When all DNS entries from Step 1 are valid and working, the next step to verify that all ports are open and functional. To accomplish this task perform run a series of simple Telnet tests to verify that the firewall ports are open and accepting connections. To build off the examples above, test connectivity to your Edge Servers external interfaces from any public network. The results should look like Figure 3 below. When the Telnet session connects the screen goes blank. This verifies that the port is open and properly connected.

Figure 3. C:\>Telnet FQDN Port

Table 3 is a list of all required network ports in a typical Edge Server environment. Verifying that all ports are open is a essential step when building a network architecture.

Table 3. Firewall Ports Reference Table



Telnet from External Client

Test to


Test to


Test to


Test to


Test to


Telnet from Lync 2010 Edge

Telnet to


Telnet from Lync 2010 Pool

Telnet to


Telnet to


Telnet to


Telnet to


Telnet to


Step 3: Certificates

When your DNS resolves perfectly and ports are open and communicating you are ready to address certificates.

The Lync Server 2010 Deployment Wizard facilitates the certificate setup process, but multiple issues need to be clarified to ensure a successful deployment.

Note: For assistance with setting up certificates please see the following TechNet URL: Set Up Edge Certificates .

External Interface Certificates

  • All Public facing certificates must be issued by an approved Public CA that supports Unified Communications: see Unified Communications Certificate Partners for Exchange Server and for Communications Server ... for detailed information.

  • If Public IM Connectivity (PIC) with AOL is required, the certificate must contain an Enhanced Key Usage (EKU) for the server and the client. The Lync Deployment Wizard does not request the client EKU by default. Use the following Windows PowerShell cmdlet to accomplish this task:

Request-CsCertificate -New -Type AccessEdgeExternal -Output C:\ <certfilename.txt or certfilename.csr> -ClientEku $true -Template <template name>

  • When deploying an Edge Server array, the certificate must have an exportable private key and the same certificate must be used on all Edge Servers. (A/V authentication requires this regardless of the number of servers).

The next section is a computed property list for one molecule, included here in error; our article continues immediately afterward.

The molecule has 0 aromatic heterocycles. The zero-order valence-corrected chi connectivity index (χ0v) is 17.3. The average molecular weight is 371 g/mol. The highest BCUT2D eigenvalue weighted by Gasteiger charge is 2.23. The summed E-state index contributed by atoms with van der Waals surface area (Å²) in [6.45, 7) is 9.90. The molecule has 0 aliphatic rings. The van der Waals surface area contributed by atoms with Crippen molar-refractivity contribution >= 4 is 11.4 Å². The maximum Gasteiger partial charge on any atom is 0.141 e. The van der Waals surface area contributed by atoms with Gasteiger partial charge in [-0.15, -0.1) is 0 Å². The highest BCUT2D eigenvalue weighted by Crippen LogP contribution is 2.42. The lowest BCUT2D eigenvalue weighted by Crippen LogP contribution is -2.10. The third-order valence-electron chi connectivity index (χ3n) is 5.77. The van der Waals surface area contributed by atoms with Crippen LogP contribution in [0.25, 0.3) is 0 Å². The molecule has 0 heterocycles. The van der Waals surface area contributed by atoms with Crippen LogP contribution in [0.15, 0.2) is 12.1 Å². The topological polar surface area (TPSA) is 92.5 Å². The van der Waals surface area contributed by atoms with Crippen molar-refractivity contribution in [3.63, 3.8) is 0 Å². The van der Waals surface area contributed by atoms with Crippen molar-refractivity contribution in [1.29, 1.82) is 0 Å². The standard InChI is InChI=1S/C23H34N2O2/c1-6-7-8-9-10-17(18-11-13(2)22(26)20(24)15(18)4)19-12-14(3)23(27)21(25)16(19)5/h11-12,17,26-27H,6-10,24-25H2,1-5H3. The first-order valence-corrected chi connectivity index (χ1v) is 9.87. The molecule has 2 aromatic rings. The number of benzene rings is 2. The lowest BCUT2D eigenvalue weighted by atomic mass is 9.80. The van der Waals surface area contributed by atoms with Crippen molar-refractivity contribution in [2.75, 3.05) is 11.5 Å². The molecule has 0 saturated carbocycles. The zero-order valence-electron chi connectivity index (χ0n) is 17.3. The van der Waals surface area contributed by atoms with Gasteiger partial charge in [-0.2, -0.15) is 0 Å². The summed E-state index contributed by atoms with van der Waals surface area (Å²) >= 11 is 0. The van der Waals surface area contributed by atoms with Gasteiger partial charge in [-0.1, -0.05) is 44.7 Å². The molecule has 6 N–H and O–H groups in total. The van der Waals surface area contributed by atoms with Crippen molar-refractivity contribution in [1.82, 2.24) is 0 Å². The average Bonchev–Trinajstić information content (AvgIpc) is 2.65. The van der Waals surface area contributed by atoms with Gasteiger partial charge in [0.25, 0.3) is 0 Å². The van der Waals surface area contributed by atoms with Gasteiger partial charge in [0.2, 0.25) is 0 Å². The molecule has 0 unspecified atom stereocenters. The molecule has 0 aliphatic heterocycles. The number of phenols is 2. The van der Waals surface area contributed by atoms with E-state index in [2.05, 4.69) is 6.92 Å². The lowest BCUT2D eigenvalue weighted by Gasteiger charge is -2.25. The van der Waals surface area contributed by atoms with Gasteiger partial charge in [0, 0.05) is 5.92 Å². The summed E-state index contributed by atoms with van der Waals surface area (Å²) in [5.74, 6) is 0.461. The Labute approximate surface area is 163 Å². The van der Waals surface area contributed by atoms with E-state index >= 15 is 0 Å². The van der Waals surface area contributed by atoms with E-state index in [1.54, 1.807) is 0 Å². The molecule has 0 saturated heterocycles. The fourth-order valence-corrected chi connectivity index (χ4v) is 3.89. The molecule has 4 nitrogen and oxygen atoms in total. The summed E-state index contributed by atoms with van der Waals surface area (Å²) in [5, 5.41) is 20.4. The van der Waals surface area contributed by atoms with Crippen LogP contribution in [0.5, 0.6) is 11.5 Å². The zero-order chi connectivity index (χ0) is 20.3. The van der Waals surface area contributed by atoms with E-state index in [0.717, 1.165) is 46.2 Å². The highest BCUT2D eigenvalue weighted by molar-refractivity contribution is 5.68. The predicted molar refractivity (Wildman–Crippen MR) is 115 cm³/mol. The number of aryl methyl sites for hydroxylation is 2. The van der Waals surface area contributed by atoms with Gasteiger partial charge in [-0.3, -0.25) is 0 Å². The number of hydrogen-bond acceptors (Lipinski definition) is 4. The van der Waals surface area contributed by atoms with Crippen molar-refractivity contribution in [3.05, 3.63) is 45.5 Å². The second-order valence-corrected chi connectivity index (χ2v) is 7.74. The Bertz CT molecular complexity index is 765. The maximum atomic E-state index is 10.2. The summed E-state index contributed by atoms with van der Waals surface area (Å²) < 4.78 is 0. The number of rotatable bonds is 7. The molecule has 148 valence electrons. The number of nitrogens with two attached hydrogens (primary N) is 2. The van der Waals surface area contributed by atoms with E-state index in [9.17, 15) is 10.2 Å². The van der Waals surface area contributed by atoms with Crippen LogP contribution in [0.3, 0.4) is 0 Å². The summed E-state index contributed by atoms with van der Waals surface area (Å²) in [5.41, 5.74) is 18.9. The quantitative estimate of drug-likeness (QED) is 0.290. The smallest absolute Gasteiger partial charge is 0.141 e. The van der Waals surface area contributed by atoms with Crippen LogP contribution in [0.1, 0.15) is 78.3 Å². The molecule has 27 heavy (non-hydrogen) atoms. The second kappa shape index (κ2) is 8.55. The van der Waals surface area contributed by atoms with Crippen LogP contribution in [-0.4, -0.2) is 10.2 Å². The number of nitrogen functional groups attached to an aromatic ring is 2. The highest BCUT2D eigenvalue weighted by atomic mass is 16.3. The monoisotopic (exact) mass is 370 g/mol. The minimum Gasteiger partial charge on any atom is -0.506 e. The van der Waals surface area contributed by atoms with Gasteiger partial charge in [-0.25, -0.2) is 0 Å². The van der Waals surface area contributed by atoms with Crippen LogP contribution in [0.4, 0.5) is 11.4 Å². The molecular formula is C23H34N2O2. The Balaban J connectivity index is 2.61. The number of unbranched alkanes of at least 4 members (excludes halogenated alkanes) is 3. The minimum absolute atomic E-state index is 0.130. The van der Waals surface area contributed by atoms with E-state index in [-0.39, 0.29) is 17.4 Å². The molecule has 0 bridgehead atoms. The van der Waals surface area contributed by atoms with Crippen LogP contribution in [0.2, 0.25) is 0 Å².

• The Certificate Name (CN) must match the FQDN of the Lync Server 2010 Access Edge external interface.

  • The Subject Alternate Names (SAN) attributes must contain the following:

    • FQDN for Access Edge (same as CN).

    • Web Conferencing FQDN.

    • All supported SIP domains beyond the primary (,

    • The A/V authentication service FQDN does not need to be listed.

    • The order of the SAN’s is not important.

  • The reverse proxy also needs a public certificate for web farm publishing. This is the FQDN configured from the internal Lync Server 2010 pool (see Figure 4).

Figure 4. FQDN

Internal Interface Certificate

  • The internal certificate can be issued by an internal PKI infrastructure or by a Public CA from the approved CA list. Utilizing an internal CA can save the expense & administrative overhead of utilizing a public entity.

  • The CN is typically the Edge Server internal interface FQDN; however a wildcard certificate is supported.

  • No SAN is required.

Reverse Proxy Certificate

  • It must be a Public CA certificate.

  • The CN is the external web farm FQDN from the Lync Server 2010 pool.

  • The SAN’s is the simple URLs configured from the Lync Server 2010 pool ( &

  • The CN must be a SAN.


Deploying an Edge Server can be the most challenging aspect of your deployment. It requires an understanding the application layer and many ancillary components such as the network layer and the Public Key Infrastructure (PKI). Because so many components must work in unison, it is easy to miss important architectural details. This document provides an easy reference for DNS, Firewall, and Certificates. We hope it will help you pinpoint issues and successfully deploy the Lync Server 2010 Edge Server.